MEXICO CITY (AP) — A city in southern Mexico wants to live each moment as if it were the last.
Tourism officials in Tapachula have installed a digital clock to count down the time left before the Dec. 21, 2012, solstice, when some believe the world will end.
The clock starts Dec. 21, a year before the supposed apocalypse.
Chiapas state tourism regional director Manolo Alfonso Pinot said Friday that Mayan priests will perform a ceremony at the nearby archaeological site of Izapa.
Maya experts say the doomsday fears are a misreading of Maya stone inscriptions that mention the date, saying the Mayans only considered it the end of one calendar cycle and the beginning of another.
Pinot said he doesn't believe the world will end, but looks at it as a sort of beginning, in the business sense at least.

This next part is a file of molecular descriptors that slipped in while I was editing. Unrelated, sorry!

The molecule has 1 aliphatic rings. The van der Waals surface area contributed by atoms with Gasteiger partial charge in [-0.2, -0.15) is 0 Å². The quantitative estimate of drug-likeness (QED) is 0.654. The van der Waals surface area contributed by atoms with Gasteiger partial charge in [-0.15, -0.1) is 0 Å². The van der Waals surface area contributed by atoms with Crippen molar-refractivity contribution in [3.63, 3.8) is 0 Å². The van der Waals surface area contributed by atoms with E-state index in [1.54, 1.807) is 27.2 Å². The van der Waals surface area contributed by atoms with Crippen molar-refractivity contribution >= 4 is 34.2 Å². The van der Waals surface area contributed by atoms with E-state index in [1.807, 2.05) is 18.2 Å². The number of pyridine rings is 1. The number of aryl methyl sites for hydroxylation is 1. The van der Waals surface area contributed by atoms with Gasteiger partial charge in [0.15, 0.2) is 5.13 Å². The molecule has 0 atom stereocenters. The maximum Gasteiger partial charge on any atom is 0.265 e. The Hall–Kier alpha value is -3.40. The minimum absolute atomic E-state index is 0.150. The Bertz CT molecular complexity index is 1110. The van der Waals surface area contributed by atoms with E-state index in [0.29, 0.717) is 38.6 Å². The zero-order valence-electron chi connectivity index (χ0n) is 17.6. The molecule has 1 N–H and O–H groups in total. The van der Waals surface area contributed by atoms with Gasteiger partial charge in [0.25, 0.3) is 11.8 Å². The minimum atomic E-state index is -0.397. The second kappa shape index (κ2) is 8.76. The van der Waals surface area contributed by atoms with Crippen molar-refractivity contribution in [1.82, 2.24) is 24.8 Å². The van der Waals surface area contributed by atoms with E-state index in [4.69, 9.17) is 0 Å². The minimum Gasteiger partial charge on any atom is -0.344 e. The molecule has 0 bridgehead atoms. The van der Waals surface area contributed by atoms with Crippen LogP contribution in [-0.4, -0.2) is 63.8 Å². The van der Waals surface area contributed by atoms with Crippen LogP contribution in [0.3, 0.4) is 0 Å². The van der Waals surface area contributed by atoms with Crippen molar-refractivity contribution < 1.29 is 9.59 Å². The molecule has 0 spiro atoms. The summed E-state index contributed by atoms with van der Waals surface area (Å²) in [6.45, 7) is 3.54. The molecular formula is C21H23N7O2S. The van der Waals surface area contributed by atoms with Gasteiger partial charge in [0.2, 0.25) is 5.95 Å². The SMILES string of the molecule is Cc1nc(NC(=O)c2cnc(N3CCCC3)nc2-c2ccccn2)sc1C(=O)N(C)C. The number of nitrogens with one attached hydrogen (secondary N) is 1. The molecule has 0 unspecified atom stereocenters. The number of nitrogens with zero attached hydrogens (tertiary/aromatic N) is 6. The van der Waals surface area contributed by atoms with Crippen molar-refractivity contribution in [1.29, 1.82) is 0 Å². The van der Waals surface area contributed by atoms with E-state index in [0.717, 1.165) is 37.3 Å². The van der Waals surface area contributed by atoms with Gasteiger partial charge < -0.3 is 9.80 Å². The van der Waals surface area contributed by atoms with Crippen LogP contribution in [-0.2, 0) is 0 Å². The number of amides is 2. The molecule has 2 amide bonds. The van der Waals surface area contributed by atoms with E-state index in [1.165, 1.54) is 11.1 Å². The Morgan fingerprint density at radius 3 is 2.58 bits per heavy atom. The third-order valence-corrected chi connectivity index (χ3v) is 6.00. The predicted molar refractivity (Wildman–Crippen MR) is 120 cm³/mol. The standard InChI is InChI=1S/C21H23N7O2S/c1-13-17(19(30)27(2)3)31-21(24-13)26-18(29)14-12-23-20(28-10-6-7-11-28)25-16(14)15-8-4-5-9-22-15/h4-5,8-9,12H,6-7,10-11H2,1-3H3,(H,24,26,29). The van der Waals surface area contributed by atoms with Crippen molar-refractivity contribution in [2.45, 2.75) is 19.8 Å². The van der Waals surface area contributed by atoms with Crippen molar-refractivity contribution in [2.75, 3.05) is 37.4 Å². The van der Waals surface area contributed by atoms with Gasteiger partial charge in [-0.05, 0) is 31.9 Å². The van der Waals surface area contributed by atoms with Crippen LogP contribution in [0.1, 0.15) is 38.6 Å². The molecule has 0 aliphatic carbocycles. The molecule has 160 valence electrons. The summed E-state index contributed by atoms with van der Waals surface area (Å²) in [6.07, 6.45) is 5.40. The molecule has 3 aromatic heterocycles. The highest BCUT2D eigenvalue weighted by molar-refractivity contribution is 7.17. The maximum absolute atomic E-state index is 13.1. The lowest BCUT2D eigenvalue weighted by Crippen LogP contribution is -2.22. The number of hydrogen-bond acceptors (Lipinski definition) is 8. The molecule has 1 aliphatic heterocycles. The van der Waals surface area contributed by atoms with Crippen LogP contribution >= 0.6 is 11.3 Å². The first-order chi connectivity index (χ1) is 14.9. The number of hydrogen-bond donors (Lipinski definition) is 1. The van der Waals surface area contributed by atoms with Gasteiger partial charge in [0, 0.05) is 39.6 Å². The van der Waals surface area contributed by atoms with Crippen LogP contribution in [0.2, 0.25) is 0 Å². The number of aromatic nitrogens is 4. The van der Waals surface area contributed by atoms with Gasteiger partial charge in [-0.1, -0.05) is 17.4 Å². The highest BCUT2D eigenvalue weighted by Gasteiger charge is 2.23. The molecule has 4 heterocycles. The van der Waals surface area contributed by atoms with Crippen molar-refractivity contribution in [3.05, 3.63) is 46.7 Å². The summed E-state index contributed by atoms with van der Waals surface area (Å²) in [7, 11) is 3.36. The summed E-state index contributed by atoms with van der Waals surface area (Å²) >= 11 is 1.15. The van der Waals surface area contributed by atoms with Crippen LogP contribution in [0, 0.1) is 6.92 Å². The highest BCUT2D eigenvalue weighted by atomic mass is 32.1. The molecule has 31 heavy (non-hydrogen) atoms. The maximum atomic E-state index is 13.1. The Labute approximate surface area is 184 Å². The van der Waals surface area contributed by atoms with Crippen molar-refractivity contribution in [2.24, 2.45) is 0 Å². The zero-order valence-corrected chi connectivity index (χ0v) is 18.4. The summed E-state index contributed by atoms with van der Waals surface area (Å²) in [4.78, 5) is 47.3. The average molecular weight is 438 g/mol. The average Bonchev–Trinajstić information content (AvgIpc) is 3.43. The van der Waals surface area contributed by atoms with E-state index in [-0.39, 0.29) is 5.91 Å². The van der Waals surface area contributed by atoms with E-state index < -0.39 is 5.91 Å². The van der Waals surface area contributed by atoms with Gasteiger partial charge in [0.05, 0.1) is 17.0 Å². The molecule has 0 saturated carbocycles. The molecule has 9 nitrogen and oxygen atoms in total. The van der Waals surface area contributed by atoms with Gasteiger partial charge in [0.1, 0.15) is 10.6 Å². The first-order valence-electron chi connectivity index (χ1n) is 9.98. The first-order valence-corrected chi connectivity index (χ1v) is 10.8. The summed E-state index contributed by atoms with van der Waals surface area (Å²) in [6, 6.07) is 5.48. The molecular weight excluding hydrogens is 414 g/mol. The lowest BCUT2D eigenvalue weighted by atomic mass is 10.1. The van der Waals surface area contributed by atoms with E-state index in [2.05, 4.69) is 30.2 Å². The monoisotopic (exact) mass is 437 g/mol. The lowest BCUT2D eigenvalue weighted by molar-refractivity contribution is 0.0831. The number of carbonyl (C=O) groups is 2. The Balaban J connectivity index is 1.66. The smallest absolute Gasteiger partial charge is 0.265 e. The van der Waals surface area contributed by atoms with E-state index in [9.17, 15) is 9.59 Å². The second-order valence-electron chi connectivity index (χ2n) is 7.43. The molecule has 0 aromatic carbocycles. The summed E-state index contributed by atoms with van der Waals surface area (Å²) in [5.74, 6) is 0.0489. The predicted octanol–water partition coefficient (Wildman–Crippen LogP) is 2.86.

"A lot of people know they can fill their body with energy if they come to these exceptional sites," he said. "If people are interested, we have to take advantage of this."
Tapachula, best known as a gritty border town crossed by Central American migrants en route to the United States, is not a popular Mayan tourism destination. But nearby Izapa is a place where many stelae have been found, including the "Tree of Life" stone discovered in the 1950s and thought to convey an ancient Mayan tale.
At Izapa, close to the Tajumulco volcano, Pinot says a Mesoamerican ball court, a carved stone and the throne of the Izapa ruler face a straight line that on Dec. 21, 2012 is expected to align with the planets.
"It is hard to say what you will be able to see that day," he said.
The doomsday theories stem from a pair of tablets that describe the return of a Mayan god at the end of a 13th period of 400 years, which falls on Dec. 21, 2012.
Experts say the date marks the end of a 5,125-year cycle that began in 3113 B.C., and the start of another.
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Associated Press writer Mark Stevenson contributed to this story.